Not long ago, one of the blogs posted on QuickPrinting.com extolled the virtues of occasionally unplugging from the constant onslaught of electronic communication. A reader responded by saying, “I need to be connected to the office...Getting emails or file transfers late at night or on the weekends is indeed helpful, but the 24/7 connectivity gets old.”
Any printer who can relate to that statement is a perfect candidate for Web-to-print. The downstream migration of Web-to-print technology has brought this capability within reach for the majority of quick and small commercial printing companies. And not a moment too soon!
Most print buyers are aware of Internet printing companies. The VistaPrints and PrintingforLess.coms of the world try to lure them away from their local printers with all kinds of promises. Obviously, you don’t want to put your company out of business by trying to match their loss leader prices, but there is one other enticement they offer that you can certainly match—convenience. Web-to-print allows you to put into place the same kind of customer convenience, ease of use, and streamlined productivity that the industry’s 600-pound gorillas have, but on a scale that works for our industry segment.
The real beauty of Web-to-print is that it helps build customer loyalty in ways the Internet printers can never hope to achieve. To understand why, we need to look at how Web-to-print works.
Nuts & Bolts
While anyone with a website can accept files over the Internet, Web-to-print is a far more sophisticated and efficient method of doing so. It also allows you to offer related services that can result in a huge perception of value added.
There are a number of choices for printers who want to move into Web-to-print. You can opt to install and manage a dedicated software package, use adjunct features available with your MIS/estimating software package or website services provider, or you may choose software as a service (SaaS). There are numerous providers to choose from in each category.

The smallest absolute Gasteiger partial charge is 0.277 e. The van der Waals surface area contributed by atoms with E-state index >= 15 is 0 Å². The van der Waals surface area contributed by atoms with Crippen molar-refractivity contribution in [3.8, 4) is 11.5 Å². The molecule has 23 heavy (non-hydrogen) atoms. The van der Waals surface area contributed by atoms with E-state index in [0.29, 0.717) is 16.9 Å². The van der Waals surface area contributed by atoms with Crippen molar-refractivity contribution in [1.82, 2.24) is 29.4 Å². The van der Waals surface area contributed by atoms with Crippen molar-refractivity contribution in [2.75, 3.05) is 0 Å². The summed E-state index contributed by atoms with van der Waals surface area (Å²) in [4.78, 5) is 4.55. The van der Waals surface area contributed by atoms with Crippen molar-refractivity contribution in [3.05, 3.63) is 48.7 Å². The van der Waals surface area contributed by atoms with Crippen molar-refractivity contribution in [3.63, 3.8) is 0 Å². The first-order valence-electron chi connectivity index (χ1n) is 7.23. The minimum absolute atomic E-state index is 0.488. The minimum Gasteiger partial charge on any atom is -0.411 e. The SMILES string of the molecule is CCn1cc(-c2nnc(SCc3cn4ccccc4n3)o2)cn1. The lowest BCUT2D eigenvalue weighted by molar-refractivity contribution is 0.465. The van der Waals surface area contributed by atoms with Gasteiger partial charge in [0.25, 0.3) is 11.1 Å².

Whichever method you choose for implementation, the features will likely be very similar. As with any new technology, it is generally best to start out simple and move into the more sophisticated applications as you and your employees become familiar with the various aspects of the services. It is also advisable to set up your first few portals with established customers who are willing to help you test drive the system and work through the learning process together.
At its most basic, Web-to-print allows you to set up a digital storefront for your customers. You may set up a public access portal for occasional customers, but the heart of the process is to design dedicated portals for individual clients. That portal then resides on their desktops. Personalized storefronts can store a catalog of existing documents and a history of previous orders for each client. Those clients can use the library to reorder, edit documents, check invoices, get instant price quotes, and even allow their employees varying degrees of access to the site. This aspect is particularly valuable for companies that have multiple locations and want to maintain control over the uniformity of their printed collateral without having to micromanage each site.
Of course, they can place new orders through the system as well. When customers have a print job, they only have to click on the portal’s icon, upload the file, and fill out the information necessary to complete the order. Most software makes this part of the process quite easy for the customer. The system will ask for standard information such as quantity and the deadline for delivery. It can also be configured to help customers make decisions about subjects such as paper weight, ink colors, and finishing options. For example, if the customer doesn’t know whether he wants a booklet to be stapled, perfect bound, or coil bound, you could set up the system to offer illustrations, guidelines about when each application is practical, and variations in pricing.